By Jamie Hall, Kamesha Jones and Jazmina Rivera
Bengal News West Reprters
The Niagara Street Gateway Project, which will rejuvenate Niagara from South Elmwood Avenue to Ontario Street, will begin in July.
The project is broken down into four phases and is estimated to cost a total of $12.7 million. It will involve improvements to make it safer for vehicular traffic, bicyclists and pedestrians.
The heavily traveled Niagara strip has been in much need for improvement as potholes riddle the street, especially closer to downtown. This is why the project will be making the most changes in phase one, from South Elmwood Avenue to Virginia Street and phase two, from Virginia Street to Porter Avenue.
Amy Weymouth, NFTA traffic engineer, on the Niagara Street transit improvements:
The first two phases will be the most rigorous because this particular area serves as a main commuting route as well as a business district.
There is a lot to expect from the first phase. The improvements and renovations for this area includes: milling and asphalt covering and some widening of the streets, improvements for pedestrian and bicycle access, new street lighting, traffic signal replacements as well as an upgrade in landscape features and other amenities such as bicycle racks and new signage.
As the streets are repaved and widened, there will also be new lane configuration. There will be one lane in each direction of traffic flow and a center turn lane. In an effort to enhance pedestrian and bicycle movement, a bicycle lane will also be added and things such as benches, vegetation, and bump outs—areas that protrude from the sidewalk at intersections to serve as a way to shorten the distance for pedestrian street crossing.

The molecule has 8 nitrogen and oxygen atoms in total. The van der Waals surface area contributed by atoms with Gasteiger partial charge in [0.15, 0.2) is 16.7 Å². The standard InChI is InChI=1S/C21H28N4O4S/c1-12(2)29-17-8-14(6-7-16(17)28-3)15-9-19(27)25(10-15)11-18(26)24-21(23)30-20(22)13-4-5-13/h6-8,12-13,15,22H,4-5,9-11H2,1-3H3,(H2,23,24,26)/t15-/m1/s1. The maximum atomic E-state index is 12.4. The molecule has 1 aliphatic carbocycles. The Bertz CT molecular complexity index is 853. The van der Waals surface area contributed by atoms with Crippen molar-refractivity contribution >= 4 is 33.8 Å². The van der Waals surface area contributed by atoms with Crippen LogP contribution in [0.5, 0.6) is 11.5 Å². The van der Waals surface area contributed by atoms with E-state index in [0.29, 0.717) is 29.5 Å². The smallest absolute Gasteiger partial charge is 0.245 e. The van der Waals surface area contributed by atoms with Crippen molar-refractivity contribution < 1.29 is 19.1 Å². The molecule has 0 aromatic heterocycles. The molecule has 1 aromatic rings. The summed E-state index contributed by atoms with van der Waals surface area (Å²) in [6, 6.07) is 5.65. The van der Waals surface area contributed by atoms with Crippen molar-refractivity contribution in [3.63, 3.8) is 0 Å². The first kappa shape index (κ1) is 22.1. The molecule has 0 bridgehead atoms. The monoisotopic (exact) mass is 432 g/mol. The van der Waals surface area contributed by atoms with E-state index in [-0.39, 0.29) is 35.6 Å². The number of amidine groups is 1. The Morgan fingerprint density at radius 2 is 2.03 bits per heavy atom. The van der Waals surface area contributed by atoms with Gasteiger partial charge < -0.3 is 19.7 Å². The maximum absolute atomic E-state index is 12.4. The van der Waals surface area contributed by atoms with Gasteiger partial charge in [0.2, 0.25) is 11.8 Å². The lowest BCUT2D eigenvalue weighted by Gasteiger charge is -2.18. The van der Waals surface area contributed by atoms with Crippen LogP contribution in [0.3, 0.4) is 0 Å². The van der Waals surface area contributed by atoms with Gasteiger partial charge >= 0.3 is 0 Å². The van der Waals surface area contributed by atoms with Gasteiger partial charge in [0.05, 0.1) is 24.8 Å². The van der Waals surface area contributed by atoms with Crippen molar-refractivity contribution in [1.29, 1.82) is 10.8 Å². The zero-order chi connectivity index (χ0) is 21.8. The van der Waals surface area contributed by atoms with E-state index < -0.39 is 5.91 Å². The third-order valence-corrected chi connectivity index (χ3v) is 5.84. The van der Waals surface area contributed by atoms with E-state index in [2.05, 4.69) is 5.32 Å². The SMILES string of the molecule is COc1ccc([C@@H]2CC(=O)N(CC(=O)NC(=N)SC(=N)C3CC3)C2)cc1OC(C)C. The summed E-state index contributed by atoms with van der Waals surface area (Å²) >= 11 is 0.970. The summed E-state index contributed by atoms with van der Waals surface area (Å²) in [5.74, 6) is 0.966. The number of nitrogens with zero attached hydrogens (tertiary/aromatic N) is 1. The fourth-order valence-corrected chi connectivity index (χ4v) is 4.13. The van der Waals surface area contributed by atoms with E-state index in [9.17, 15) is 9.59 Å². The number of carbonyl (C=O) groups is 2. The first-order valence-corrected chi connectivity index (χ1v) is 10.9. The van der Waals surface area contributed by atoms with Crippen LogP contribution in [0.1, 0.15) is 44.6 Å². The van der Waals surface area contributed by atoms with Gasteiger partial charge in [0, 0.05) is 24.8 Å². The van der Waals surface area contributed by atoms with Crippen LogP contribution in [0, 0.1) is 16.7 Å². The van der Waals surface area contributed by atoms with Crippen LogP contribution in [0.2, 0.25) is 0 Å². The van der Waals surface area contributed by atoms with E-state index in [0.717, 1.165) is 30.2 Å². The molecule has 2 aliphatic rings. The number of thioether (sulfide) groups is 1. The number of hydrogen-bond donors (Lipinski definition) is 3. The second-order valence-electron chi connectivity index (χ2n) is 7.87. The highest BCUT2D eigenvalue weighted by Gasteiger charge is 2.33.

The city has decided to use LED street lighting that come equipped with nodes that allow for them to be controlled by computer. This feature will allow for the lights to be dimmed if necessary and will also send out an alert when it needs to be repaired or replaced, said Tom Duk, senior engineer heading the project.
John Bidell, an associate engineer for the project, said, “We have none of those type in the city right now so we’re going to see how it works to help maintenance down the line.”
Once construction in phase one is well on its way, phase two will be expected to begin in the fall of this year and will get as much done as the weather permits. This is the area that is considered the Hispanic Heritage Corridor. Bidell said the city's strategic planning department teamed with Hispanics United and others to identify ways to connect the project to the Hispanic community.
“We are trying to tailor that stretch, keeping all the same elements of phase one in phase two, but if there’s something that we can do to help set up the flavor or let everyone know that they’re in the Hispanic area, we’re working with them to try to do that,” said Bidell.
These two phases combined are estimated to cost $5.2 million and have been funded with 80 percent federal funds, 15 percent state funds and 5 percent from the city.
Simultaneous to the Niagara Street Gateway Project, the Niagara Frontier Transportation Authority livability project will also be in construction to upgrade and enhance the current bus route along the Niagara strip from Niagara Square to Ontario Street.
Buses will run as scheduled and traffic will be allowed during each phase with minimal interruption.
Phase three includes the Niagara Street and West Ferry Avenue intersection. This part of the project is still in its infancy stage of planning, but what is expected to be done are minor improvements to Broderick Park and the lift bridge with funds of $500,000 and may begin in late fall of this year.The last part of this plan is phase four that runs from Porter Avenue to Ontario Street. More focus will be put on green infrastructure along this route and is said to cost an estimate of $7 million.